Issues regarding the disposition of the testator’s account may arise in the case of disagreement of the community of heirs and cases where the testator has held a joint account. Joint accounts can exist as an “and” or an “or” account. The former (the “and” joint account) exists if the account holders can only dispose of the account together as a collective. The individual is, therefore, by themselves, not entitled to dispose of the account. This also means that in the event of a death, an individual account holder cannot dispose of the account without the consent of the deceased person’s heirs.
A joint account in the form of an “or” account exists if all account holders are equally and independently entitled to dispose of the account. In this case, the individual can therefore dispose of the account alone. In the event of the death of one of the account holders, the other is still entitled to dispose of the account. The only thing to note here is that in such a case, the money deposited in the account is usually not the sole property of the account holder who is still alive. The account holder is obliged to compensate the heirs financially. An exception to this is only made if something else was agreed in writing before the account holder’s death.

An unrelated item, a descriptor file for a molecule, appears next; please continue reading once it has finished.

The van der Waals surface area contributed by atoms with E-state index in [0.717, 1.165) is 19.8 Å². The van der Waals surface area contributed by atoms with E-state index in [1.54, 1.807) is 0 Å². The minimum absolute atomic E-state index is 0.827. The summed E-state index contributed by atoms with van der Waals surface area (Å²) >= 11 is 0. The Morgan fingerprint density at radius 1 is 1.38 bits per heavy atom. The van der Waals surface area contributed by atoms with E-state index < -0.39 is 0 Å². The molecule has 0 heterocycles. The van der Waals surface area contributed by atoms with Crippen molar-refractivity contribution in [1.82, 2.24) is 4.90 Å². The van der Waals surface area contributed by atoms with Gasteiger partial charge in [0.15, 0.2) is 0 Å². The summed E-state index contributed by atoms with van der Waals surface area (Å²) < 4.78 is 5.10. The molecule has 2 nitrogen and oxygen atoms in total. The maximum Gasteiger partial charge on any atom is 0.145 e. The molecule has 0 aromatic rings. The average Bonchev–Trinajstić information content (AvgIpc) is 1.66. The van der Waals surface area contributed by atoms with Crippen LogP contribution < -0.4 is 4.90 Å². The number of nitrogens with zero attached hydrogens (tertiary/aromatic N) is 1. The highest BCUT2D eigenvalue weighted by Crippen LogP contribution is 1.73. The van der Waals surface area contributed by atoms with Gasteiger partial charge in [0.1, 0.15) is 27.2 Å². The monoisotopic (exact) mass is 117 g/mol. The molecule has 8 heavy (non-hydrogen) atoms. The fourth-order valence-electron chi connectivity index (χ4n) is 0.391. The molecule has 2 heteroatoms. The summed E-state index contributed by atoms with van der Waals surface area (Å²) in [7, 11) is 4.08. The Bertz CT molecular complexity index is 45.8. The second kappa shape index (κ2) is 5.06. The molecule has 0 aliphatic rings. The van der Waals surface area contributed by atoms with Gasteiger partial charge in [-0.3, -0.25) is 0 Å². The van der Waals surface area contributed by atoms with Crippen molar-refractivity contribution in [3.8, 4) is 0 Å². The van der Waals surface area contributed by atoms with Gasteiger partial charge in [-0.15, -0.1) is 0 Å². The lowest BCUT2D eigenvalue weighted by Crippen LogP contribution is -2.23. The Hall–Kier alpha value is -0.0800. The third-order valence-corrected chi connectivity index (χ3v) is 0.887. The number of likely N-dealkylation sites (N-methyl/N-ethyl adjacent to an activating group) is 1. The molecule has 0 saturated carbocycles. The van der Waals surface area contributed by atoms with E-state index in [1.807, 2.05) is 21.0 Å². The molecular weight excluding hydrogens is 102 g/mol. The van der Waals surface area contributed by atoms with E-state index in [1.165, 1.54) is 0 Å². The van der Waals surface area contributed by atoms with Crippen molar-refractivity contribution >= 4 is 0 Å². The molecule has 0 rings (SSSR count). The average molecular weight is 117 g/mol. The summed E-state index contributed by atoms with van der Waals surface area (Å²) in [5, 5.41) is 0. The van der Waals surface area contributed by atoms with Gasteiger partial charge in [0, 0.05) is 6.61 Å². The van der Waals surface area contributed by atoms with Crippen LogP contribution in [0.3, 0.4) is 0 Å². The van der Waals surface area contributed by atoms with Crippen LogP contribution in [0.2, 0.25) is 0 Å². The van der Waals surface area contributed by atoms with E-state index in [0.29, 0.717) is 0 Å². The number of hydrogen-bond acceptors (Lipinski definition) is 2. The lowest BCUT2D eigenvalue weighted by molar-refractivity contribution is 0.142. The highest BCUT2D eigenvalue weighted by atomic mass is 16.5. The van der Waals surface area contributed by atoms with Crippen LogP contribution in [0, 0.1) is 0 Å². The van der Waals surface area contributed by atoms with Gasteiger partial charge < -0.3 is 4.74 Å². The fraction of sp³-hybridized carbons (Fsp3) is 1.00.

International Inheritance Cases – Right of Information and Disposal
If you live in Germany and have inherited abroad, or live abroad and have inherited in Germany, our expert inheritance lawyers are here to support you. International inheritance cases are complex and legal advice is strongly recommended to ensure that you receive your inheritance.
Which Law of Succession Applies?
The first question is whether German or foreign inheritance law applies. To clarify this question, the states involved and their legal systems are decisive. In some states, a person’s estate is decided based on the principle of nationality or the principle of domicile.